Malaria and helminth co-infections in children living in endemic countries: A systematic review with meta-analysis

18 Feb 2021
Muhammed O. Afolabi, Boni M. Ale, Edgard D. Dabira, Schadrac C. Agbla, Amaya L. Bustinduy, Jean Louis A. Ndiaye, Brian Greenwood


Current knowledge on the burden of, and interactions between malaria and helminth co-infections, as well as the impact of the dual infections on anaemia, remains inconclusive. We have conducted a systematic review with meta-analysis to update current knowledge as a first step towards developing and deploying coordinated approaches to the control and, ultimately, elimination of malaria-helminth co-infections among children living in endemic countries.

Methodology/Principal findings

We searched Medline, Embase, Global Health and Web of Science from each database inception until 16 March 2020, for peer-reviewed articles reporting malaria-helminth co-infections in children living in endemic countries. No language restriction was applied. Following removal of duplicates, two reviewers independently screened the studies for eligibility. We used the summary odds ratio (OR) and 95% confidence intervals (CI) as a measure of association (random-effects model). We also performed Chi-square heterogeneity test based on Cochrane’s Q and evaluated the severity of heterogeneity using I2 statistics. The included studies were examined for publication bias using a funnel plot and statistical significance was assessed using Egger’s test (bias if p<0.1).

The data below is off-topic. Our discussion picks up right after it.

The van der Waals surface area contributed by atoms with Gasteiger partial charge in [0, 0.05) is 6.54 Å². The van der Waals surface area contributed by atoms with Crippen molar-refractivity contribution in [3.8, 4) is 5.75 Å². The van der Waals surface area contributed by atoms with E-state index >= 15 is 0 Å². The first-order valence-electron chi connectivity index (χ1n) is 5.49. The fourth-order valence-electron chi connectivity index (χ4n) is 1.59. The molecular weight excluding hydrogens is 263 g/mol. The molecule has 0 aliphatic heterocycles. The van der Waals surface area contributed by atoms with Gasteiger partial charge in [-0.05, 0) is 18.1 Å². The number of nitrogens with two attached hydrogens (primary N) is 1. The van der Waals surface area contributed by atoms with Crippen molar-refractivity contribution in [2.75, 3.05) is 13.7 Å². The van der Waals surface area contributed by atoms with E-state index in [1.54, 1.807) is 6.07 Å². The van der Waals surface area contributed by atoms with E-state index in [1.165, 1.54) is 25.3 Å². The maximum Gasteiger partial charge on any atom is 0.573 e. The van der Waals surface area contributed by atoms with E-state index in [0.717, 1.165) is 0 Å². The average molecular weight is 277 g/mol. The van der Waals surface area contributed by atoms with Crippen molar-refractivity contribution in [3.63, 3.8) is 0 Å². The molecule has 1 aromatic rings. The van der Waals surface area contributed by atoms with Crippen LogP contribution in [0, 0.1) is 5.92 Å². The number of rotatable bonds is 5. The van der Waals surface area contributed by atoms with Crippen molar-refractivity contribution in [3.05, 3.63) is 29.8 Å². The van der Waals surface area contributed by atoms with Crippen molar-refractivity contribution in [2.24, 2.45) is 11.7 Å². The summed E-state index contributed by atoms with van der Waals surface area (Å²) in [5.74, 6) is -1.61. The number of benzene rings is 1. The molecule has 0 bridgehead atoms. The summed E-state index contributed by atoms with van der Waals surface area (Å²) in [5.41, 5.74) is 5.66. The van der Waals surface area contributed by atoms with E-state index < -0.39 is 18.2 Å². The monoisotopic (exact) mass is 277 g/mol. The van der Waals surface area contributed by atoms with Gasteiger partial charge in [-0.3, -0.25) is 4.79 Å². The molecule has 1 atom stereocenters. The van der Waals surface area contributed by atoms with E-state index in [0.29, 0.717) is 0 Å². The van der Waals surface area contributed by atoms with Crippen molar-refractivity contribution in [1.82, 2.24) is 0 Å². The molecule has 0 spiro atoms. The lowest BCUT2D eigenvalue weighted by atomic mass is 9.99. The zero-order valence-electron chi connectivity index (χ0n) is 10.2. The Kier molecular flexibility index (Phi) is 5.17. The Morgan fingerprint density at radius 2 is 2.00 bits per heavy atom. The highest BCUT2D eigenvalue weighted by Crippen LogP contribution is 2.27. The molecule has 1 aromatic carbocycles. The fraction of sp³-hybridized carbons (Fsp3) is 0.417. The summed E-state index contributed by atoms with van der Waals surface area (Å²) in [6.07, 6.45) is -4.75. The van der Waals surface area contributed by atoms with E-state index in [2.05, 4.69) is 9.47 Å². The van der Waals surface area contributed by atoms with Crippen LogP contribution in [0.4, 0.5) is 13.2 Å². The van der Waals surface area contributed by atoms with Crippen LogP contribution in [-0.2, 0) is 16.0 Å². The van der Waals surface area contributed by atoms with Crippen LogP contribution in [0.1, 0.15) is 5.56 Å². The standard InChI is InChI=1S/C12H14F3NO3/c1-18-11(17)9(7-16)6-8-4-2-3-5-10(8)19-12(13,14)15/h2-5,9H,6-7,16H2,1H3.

Fifty-five of the 3,507 citations screened were eligible, 28 of which had sufficient data for meta-analysis. The 28 studies enrolled 22, 114 children in 13 countries across sub-Saharan Africa, Southeast Asia and South America. Overall, the pooled estimates showed a prevalence of Plasmodium-helminth co-infections of 17.7% (95% CI 12.7–23.2%). Summary estimates from 14 studies showed a lower odds of P. falciparum infection in children co-infected with Schistosoma spp (OR: 0.65; 95%CI: 0.37–1.16). Similar lower odds of P. falciparum infection were observed from the summary estimates of 24 studies in children co-infected with soil transmitted helminths (STH) (OR: 0.42; 95%CI: 0.28–0.64).

When adjusted for age, gender, socio-economic status, nutritional status and geographic location of the children, the risk of P. falciparum infection in children co-infected with STH was higher compared with children who did not have STH infection (OR = 1.3; 95% CI 1.03–1.65).

A subset of 16 studies showed that the odds of anaemia were higher in children co-infected with Plasmodium and STH than in children with Plasmodium infection alone (OR = 1.20; 95% CI: 0.59–2.45), and were almost equal in children co-infected with Plasmodium-Schistosoma spp or Plasmodium infection alone (OR = 0.97, 95% CI: 0.30–3.14).


The current review suggests that prevalence of malaria-helminth co-infection is high in children living in endemic countries. The nature of the interactions between malaria and helminth infection and the impact of the co-infection on anaemia remain inconclusive and may be modulated by the immune responses of the affected children.